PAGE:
JCT appears to publish Senate GOP tax bill cost analysis after tax bill vote

The Joint Committee on Taxation (JCT) appeared to publish its final analysis of the cost of the Senate GOP tax bill after the legislation had already passed the upper chamber.

The JCT posted its analysis of the Tax Cuts and Jobs Act on its official Twitter account at 2:56 a.m. on Saturday, an hour after the bill was voted on in the Senate. 

The analysis shows that the bill will cost $1.45 trillion over the next 10 years.


The Senate passed the bill just before 2 a.m., voting 51-49 on the legislation to overhaul the tax code and capping days of GOP leaders frantically working to secure the necessary 50 votes to pass the bill. The bill was under revision until shortly before the vote.

Just one Republican, Sen. Bob CorkerRobert (Bob) Phillips CorkerSasse’s jabs at Trump spark talk of primary challenger RNC votes to give Trump 'undivided support' ahead of 2020 Sen. Risch has unique chance to guide Trump on foreign policy MORE (Tenn.), broke with his party and voted against the bill over concerns on the impact the bill would have on the deficit.

"This is a great day for the country," Majority Leader Mitch McConnellAddison (Mitch) Mitchell McConnellGOP Green New Deal stunt is a great deal for Democrats The national emergency will haunt Republicans come election season Trump: McConnell should keep Senate in session until nominees are approved MORE (R-Ky.) said during a press conference after the vote.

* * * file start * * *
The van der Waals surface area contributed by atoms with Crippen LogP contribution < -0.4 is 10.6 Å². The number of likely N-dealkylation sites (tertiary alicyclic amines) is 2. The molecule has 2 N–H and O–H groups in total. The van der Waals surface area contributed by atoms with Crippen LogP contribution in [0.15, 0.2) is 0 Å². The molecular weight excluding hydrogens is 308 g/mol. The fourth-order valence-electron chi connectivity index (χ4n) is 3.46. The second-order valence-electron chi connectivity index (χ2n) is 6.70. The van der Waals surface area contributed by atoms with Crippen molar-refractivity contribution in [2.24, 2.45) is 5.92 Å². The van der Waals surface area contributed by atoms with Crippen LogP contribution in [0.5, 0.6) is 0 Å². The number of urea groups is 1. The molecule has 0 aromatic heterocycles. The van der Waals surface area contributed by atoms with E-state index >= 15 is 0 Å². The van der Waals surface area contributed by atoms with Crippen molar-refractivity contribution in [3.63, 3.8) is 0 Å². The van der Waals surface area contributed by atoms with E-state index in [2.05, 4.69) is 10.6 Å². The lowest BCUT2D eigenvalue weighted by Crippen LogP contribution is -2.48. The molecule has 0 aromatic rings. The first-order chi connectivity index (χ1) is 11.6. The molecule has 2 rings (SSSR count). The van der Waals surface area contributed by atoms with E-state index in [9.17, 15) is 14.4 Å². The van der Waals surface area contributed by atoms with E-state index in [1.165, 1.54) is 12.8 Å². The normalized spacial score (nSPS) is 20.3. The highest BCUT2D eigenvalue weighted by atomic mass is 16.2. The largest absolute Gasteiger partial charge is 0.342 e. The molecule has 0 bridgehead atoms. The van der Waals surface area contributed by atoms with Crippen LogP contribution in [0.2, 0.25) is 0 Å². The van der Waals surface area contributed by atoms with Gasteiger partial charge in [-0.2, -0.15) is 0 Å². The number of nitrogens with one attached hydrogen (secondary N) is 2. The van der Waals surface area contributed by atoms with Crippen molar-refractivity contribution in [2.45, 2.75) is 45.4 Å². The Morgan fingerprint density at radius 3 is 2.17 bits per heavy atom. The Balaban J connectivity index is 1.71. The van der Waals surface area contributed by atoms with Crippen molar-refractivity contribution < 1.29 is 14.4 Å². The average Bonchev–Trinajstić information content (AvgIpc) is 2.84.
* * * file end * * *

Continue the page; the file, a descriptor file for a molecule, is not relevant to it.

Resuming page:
"We have an opportunity now to make America more competitive, to keep jobs from being shipped offshore and to provide substantial relief for the middle class."

The bill would lower tax rates for individuals through 2025 and permanently cut the corporate tax rate from 35 percent to 20 percent. The bill’s tax cuts for individuals are temporary in order to comply with budget rules that the measure can’t add to the deficit after 10 years.

The bill would also repeal ObamaCare’s individual mandate and open up a section of the Arctic National Wildlife Refuge for drilling.

In an analysis of the economic impact of a previous version of the bill on Thursday, the JCT said the bill would still cost about $1 trillion, even after factoring in economic growth. That means the bill wouldn't produce enough economic growth to fully pay for its tax cuts.

The Senate’s tax bill will now head to a conference committee with the House, where the two chambers will attempt to reconcile the different versions of the legislation.